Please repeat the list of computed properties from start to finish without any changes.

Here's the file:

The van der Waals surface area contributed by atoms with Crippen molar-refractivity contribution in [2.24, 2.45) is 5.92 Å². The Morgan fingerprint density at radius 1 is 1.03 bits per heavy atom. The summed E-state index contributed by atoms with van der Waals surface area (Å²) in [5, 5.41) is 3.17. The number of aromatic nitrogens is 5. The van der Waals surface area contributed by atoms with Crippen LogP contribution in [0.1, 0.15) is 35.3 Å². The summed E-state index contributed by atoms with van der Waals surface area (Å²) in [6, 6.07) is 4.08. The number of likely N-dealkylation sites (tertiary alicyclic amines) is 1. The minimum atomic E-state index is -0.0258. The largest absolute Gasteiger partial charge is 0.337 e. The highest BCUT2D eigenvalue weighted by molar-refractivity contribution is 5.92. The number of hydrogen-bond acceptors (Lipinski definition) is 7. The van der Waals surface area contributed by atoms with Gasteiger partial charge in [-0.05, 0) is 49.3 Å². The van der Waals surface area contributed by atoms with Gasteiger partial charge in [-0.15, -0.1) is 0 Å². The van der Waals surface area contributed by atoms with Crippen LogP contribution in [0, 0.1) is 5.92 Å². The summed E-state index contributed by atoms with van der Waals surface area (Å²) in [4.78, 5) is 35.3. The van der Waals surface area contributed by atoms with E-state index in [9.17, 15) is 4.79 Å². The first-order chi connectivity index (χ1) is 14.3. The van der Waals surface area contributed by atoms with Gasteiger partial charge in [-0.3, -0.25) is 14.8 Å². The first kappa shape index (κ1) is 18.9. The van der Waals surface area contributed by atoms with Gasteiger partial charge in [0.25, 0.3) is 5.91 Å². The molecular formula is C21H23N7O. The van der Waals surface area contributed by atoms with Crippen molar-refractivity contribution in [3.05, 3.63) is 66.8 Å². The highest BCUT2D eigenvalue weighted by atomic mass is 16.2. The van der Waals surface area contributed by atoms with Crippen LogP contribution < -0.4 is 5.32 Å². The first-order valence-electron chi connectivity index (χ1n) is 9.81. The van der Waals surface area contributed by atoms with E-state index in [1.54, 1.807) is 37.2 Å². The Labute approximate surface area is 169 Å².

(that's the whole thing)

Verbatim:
The van der Waals surface area contributed by atoms with Crippen molar-refractivity contribution in [2.24, 2.45) is 5.92 Å². The Morgan fingerprint density at radius 1 is 1.03 bits per heavy atom. The summed E-state index contributed by atoms with van der Waals surface area (Å²) in [5, 5.41) is 3.17. The number of aromatic nitrogens is 5. The van der Waals surface area contributed by atoms with Crippen LogP contribution in [0.1, 0.15) is 35.3 Å². The summed E-state index contributed by atoms with van der Waals surface area (Å²) in [6, 6.07) is 4.08. The number of likely N-dealkylation sites (tertiary alicyclic amines) is 1. The minimum atomic E-state index is -0.0258. The largest absolute Gasteiger partial charge is 0.337 e. The highest BCUT2D eigenvalue weighted by molar-refractivity contribution is 5.92. The number of hydrogen-bond acceptors (Lipinski definition) is 7. The van der Waals surface area contributed by atoms with Gasteiger partial charge in [-0.05, 0) is 49.3 Å². The van der Waals surface area contributed by atoms with Gasteiger partial charge in [-0.15, -0.1) is 0 Å². The van der Waals surface area contributed by atoms with Crippen LogP contribution in [0, 0.1) is 5.92 Å². The summed E-state index contributed by atoms with van der Waals surface area (Å²) in [4.78, 5) is 35.3. The van der Waals surface area contributed by atoms with E-state index in [9.17, 15) is 4.79 Å². The first-order chi connectivity index (χ1) is 14.3. The van der Waals surface area contributed by atoms with Gasteiger partial charge in [-0.3, -0.25) is 14.8 Å². The first kappa shape index (κ1) is 18.9. The van der Waals surface area contributed by atoms with Gasteiger partial charge in [0.25, 0.3) is 5.91 Å². The molecular formula is C21H23N7O. The van der Waals surface area contributed by atoms with Crippen molar-refractivity contribution in [3.05, 3.63) is 66.8 Å². The highest BCUT2D eigenvalue weighted by atomic mass is 16.2. The van der Waals surface area contributed by atoms with Crippen LogP contribution < -0.4 is 5.32 Å². The first-order valence-electron chi connectivity index (χ1n) is 9.81. The van der Waals surface area contributed by atoms with E-state index in [1.54, 1.807) is 37.2 Å². The Labute approximate surface area is 169 Å².